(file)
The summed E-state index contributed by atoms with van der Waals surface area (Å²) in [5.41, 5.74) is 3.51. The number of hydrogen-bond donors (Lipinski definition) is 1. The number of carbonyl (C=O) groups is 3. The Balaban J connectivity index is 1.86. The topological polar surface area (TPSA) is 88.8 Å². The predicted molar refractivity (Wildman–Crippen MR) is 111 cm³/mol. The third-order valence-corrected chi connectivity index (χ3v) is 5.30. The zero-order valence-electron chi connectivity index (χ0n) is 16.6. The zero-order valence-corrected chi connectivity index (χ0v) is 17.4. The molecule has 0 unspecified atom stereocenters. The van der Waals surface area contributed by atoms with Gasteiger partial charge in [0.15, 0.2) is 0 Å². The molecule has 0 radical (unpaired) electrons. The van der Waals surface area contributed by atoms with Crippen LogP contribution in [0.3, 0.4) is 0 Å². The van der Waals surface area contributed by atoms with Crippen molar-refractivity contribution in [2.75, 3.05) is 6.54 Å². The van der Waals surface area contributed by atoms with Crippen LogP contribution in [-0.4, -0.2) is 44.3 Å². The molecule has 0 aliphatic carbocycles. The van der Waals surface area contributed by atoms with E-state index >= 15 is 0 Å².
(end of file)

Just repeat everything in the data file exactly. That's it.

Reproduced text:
The summed E-state index contributed by atoms with van der Waals surface area (Å²) in [5.41, 5.74) is 3.51. The number of hydrogen-bond donors (Lipinski definition) is 1. The number of carbonyl (C=O) groups is 3. The Balaban J connectivity index is 1.86. The topological polar surface area (TPSA) is 88.8 Å². The predicted molar refractivity (Wildman–Crippen MR) is 111 cm³/mol. The third-order valence-corrected chi connectivity index (χ3v) is 5.30. The zero-order valence-electron chi connectivity index (χ0n) is 16.6. The zero-order valence-corrected chi connectivity index (χ0v) is 17.4. The molecule has 0 unspecified atom stereocenters. The van der Waals surface area contributed by atoms with Gasteiger partial charge in [0.15, 0.2) is 0 Å². The molecule has 0 radical (unpaired) electrons. The van der Waals surface area contributed by atoms with Crippen LogP contribution in [0.3, 0.4) is 0 Å². The van der Waals surface area contributed by atoms with Crippen molar-refractivity contribution in [2.75, 3.05) is 6.54 Å². The van der Waals surface area contributed by atoms with Crippen LogP contribution in [-0.4, -0.2) is 44.3 Å². The molecule has 0 aliphatic carbocycles. The van der Waals surface area contributed by atoms with E-state index >= 15 is 0 Å².